Your Birth Control Pills Are Keeping Fish From Having Babies Too

The U.S. Geological Survey found that the effect of the hormone in oral contraceptives on aquatic life is seriously toxic.

Rainbow trout may die off because of infertility. (Photo: West/Getty Images)

Mar 31, 2015· 1 MIN READ
Culture and education editor Liz Dwyer has written about race, parenting, and social justice for several national publications. She was previously education editor at Good.

The fish swimming in the streams, rivers, and lakes around your town are probably on Prozac. Now new research from the U.S. Geological Survey shows that the aquatic creatures living around you are probably on birth control too.

No, there's no fish pharmacy doling out prescriptions. The study, which was recently published in Nature, found that the creatures are ingesting a synthetic hormone called 17a-ethinylestradiol, which is found in oral birth control. But unlike humans, who can stop taking the pill and then get pregnant, many fish that have ingested oral contraceptives become sterile. In the fish tested for the study, a 30 percent drop in fertilization rates was observed.

“If those trends continued, the potential for declines in overall population numbers might be expected in future generations,” Ramji Bhandari, a visiting scientist at USGS, told The Washington Post. “These adverse outcomes, if shown in natural populations, could have negative impacts on fish inhabiting contaminated aquatic environments.”

The study confirms research from the University of New Brunswick released last year that studied the effects of oral contraceptives on aquatic life. In that study, researchers put small amounts of the hormone into an artificial lake full of minnow. The result? The population of the tiny fish was nearly eliminated.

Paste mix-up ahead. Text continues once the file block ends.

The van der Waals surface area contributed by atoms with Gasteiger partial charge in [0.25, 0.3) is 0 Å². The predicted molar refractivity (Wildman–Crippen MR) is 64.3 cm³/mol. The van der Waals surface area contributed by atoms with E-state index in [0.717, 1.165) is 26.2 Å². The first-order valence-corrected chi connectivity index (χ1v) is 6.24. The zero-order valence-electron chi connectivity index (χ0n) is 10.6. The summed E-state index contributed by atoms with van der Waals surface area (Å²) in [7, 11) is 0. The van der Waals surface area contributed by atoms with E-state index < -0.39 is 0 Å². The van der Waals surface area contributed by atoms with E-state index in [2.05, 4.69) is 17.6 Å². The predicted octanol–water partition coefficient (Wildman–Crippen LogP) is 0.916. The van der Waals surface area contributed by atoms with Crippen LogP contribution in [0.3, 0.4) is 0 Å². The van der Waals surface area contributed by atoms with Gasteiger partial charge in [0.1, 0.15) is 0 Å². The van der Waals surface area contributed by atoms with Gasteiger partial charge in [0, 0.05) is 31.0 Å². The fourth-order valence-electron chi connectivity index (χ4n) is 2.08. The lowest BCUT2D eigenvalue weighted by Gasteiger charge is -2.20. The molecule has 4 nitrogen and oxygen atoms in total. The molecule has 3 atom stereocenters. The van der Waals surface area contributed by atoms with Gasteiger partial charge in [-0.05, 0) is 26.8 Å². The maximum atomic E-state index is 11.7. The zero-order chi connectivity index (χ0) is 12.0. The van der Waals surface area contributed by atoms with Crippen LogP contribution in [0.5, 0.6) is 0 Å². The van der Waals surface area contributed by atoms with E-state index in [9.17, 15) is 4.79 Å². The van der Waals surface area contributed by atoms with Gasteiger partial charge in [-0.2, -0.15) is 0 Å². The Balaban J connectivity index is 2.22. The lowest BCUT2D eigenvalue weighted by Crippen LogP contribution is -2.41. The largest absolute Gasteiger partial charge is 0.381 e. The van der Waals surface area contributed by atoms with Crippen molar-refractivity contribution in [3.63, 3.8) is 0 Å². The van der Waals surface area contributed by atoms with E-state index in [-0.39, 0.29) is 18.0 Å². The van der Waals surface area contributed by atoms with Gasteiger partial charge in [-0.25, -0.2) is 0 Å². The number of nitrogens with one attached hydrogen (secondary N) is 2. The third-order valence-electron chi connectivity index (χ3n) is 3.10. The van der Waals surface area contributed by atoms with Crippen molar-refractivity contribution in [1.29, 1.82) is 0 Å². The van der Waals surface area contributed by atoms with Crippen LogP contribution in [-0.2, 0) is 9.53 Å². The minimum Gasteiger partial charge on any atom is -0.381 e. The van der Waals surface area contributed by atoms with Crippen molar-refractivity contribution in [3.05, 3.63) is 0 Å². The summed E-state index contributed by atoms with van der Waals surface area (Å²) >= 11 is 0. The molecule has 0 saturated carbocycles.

Similar to antidepressants, people take oral contraceptives, and the residue from the pills ends up being excreted in our urine. The hormones can easily travel from our toilets to the nation’s waterways because municipal treatment plants aren’t equipped to remove trace amounts of chemical byproducts. Other studies have found that because of human use, our water is polluted with tiny amounts of cocaine and ecstasy. And fish absorb it all.

What's the fix to this scary situation? Nearly 64 percent of American women in their child-bearing years use some form of birth control, and about 27 percent of them take the pill. It's just not realistic to expect them to stop taking oral contraceptives without convenient, low-cost birth control alternatives. But if we don't want a mass die-off of fish because they've all been made sterile, the nation's scientists better get cracking on creating contraceptive methods that aren't so toxic.